Aug. 9, 2004

Afraid So

by Jeanne Marie Beaumont

Happy the Man

by John Dryden

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Poem: "Afraid So" by Jeanne Marie Beaumont from Curious Conduct © BOA Editions, Ltd., 2004. Reprinted with permission.

Afraid So

Is it starting to rain?
Did the check bounce?
Are we out of coffee?
Is this going to hurt?
Could you lose your job?
Did the glass break?
Was the baggage misrouted?
Will this go on my record?
Are you missing much money?
Was anyone injured?
Is the traffic heavy?
Do I have to remove my clothes?
Will it leave a scar?
Must you go?
Will this be in the papers?
Is my time up already?
Are we seeing the understudy?
Will it affect my eyesight?
Did all the books burn?
Are you still smoking?
Is the bone broken?
Will I have to put him to sleep?
Was the car totaled?
Am I responsible for these charges?
Are you contagious?
Will we have to wait long?
Is the runway icy?
Was the gun loaded?
Could this cause side effects?
Do you know who betrayed you?
Is the wound infected?
Are we lost?
Can it get any worse?

Literary and Historical Notes:

It's the birthday of Izaak Walton, born on this day in 1593. An English biographer, he is best known for The Compleat Angler, or The Contemplative Man's Recreation (1653)—a guide to the joys of fishing with over 300 new printings. It combines practical information about fishing with philosophy, descriptions of nature, and quotations and continues to be one of the most popular fishing books ever written.

Walton said, "... and so, if I might be judge, God never did make a more calm, quiet, innocent recreation than angling."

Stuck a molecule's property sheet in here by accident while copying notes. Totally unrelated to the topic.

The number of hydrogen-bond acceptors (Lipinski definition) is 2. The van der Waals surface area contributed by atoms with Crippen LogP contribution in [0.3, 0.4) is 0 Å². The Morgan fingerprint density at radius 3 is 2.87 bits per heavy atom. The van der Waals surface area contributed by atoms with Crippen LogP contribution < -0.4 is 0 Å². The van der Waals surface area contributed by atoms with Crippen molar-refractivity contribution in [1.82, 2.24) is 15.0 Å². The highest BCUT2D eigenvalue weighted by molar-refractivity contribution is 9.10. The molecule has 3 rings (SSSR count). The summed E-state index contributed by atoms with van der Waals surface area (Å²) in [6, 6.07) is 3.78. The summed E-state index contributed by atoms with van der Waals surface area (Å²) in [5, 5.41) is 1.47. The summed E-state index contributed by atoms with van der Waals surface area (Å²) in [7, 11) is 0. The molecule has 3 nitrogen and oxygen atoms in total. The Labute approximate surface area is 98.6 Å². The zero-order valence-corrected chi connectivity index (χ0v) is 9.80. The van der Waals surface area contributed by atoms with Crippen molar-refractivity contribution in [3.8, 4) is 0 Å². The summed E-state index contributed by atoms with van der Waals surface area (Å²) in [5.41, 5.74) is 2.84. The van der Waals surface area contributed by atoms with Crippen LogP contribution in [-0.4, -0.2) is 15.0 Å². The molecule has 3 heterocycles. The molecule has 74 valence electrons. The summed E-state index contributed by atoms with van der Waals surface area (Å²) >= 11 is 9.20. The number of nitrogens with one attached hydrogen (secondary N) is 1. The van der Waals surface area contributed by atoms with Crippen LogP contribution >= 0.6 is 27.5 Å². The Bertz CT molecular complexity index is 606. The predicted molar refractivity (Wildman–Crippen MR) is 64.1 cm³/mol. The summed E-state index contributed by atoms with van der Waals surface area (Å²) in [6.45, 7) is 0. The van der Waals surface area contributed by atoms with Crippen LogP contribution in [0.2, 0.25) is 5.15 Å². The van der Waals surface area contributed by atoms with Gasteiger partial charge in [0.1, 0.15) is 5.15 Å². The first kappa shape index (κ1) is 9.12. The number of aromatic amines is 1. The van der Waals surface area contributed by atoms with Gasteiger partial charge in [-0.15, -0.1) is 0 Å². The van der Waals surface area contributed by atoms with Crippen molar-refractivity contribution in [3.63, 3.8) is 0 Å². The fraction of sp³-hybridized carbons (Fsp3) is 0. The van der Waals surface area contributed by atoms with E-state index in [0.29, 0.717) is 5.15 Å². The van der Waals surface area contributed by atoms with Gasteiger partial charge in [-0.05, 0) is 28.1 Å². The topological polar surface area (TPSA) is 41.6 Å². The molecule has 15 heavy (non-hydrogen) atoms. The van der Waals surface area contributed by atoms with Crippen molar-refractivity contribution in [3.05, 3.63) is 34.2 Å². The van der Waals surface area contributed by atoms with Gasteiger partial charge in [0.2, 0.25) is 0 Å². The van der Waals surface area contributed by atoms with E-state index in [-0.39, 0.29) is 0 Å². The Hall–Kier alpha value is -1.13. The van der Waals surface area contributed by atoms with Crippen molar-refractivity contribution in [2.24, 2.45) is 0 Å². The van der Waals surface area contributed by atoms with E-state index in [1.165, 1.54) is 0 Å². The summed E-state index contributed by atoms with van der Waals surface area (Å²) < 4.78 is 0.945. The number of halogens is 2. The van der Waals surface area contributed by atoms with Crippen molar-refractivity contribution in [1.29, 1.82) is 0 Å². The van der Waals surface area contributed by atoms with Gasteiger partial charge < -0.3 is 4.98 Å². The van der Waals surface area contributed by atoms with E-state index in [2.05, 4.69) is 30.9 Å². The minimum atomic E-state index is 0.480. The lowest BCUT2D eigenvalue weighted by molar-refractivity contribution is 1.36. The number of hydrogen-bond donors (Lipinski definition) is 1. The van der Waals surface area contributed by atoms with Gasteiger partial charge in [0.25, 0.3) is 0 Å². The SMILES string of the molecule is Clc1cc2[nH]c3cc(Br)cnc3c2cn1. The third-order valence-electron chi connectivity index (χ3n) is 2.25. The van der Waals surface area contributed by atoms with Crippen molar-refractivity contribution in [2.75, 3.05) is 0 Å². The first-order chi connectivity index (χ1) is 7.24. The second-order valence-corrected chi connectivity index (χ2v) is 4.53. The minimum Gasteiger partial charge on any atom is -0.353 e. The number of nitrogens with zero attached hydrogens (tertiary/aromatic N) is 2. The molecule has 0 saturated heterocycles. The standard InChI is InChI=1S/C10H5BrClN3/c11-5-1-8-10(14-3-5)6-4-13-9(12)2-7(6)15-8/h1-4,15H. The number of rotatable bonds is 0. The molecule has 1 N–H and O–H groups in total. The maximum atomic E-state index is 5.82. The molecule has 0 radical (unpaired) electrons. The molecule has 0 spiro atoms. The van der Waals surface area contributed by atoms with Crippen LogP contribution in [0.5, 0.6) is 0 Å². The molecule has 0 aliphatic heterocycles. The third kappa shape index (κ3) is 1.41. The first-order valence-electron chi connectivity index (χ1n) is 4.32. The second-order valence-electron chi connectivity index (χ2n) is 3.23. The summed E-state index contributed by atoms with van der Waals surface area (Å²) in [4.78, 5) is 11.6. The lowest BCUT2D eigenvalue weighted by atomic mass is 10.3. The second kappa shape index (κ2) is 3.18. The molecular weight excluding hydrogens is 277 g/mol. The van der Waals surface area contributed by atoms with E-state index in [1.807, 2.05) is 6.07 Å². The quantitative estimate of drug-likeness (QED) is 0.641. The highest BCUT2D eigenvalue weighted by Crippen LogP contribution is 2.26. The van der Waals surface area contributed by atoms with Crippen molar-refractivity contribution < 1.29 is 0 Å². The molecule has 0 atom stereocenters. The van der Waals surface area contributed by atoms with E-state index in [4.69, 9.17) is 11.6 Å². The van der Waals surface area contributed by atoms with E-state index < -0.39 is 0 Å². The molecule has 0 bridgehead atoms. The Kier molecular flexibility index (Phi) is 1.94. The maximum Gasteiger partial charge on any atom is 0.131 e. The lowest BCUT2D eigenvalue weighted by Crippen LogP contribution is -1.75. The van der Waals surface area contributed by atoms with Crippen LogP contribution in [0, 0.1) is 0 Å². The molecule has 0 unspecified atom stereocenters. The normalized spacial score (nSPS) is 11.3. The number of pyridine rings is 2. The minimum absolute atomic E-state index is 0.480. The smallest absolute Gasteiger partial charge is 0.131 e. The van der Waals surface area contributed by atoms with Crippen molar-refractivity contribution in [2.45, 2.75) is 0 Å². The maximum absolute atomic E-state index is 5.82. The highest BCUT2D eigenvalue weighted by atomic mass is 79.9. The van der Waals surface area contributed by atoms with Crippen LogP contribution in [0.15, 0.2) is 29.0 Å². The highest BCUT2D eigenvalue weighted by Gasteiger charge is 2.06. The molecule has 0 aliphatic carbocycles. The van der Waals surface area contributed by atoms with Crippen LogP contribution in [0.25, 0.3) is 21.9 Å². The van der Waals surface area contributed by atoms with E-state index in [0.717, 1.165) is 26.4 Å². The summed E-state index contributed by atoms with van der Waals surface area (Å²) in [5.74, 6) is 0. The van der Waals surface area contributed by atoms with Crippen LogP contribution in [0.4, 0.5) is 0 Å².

It's the birthday of the English writer John Dryden, born in the village of Aldwincle All Saints in Northamptonshire (1631). He wrote plays, poems, essays, and satires, and he was the leading literary figure of the late seventeenth century. He wrote the following poem in imitation of Horace, Book 3, Ode 29 (1685).

Happy the Man
Happy the man, and happy he alone,
He who can call today his own:
He who, secure within, can say,
Tomorrow do thy worst, for I have lived today.
Be fair or foul or rain or shine
The joys I have possessed, in spite of fate, are mine.
Not heaven itself upon the past has power,
But what has been, has been, and I have had my hour.

It's the birthday of the creator of Mary Poppins, P. L. (Pamela Lyndon) Travers, born Helen Lyndon Goff, in Mayborough, Queensland, Australia (1899). She is most celebrated for her Mary Poppins books. Before the publication of Mary Poppins, she adopted P. L. Travers as her literary pseudonym.

Travers spent her childhood in Australia and in her twenties, after working as an actor, dancer and writer in Australia, she went to Dublin and became friends with George Russell, known as "AE," the great Irish poet and economist.

In 1933, while recovering from an illness at her home in Sussex, Travers wrote the first stories in the series and made them into a book about a prim British nanny who appears at a household in a high wind and floats away when the wind changes. Mary Poppins (1934) was published the following year. The book was an immediate success in Britain and the United States. Between 1935 and 1988 she published seven sequels, including Mary Poppins Comes Back and Mary Poppins in Cherry Tree Lane. The 1964 Walt Disney movie starring Julie Andrews and Dick Van Dyke was based on Travers' stories.

She said in an interview, "Mary Poppins is both a joy and a curse to me as a writer. As a writer you can feel awfully imprisoned, because people, having had so much of one thing, want you always to go on doing more of the same."

On this day in 1854, Henry David Thoreau published Walden; or, Life in the Woods. His friend Ralph Waldo Emerson said he saw a "tremble of great expectation" in Thoreau just before publication day. It took five years to sell off the first edition of 2,000 copies. Since then, millions of copies of Walden have been sold.

On this day in 1846, the Smithsonian Institution was founded. Twenty years earlier, a British scientist named James Smithson drew up his last will and testament with his nephew as beneficiary. Smithson made clear that if the nephew should die without an heir (as he did in 1835), the estate should go to the United States of America to found, in Washington, "an establishment for the increase and diffusion of knowledge." Smithson never visited the U. S., and did not correspond with anyone living there. Why he gave his estate to the U. S. is a mystery.

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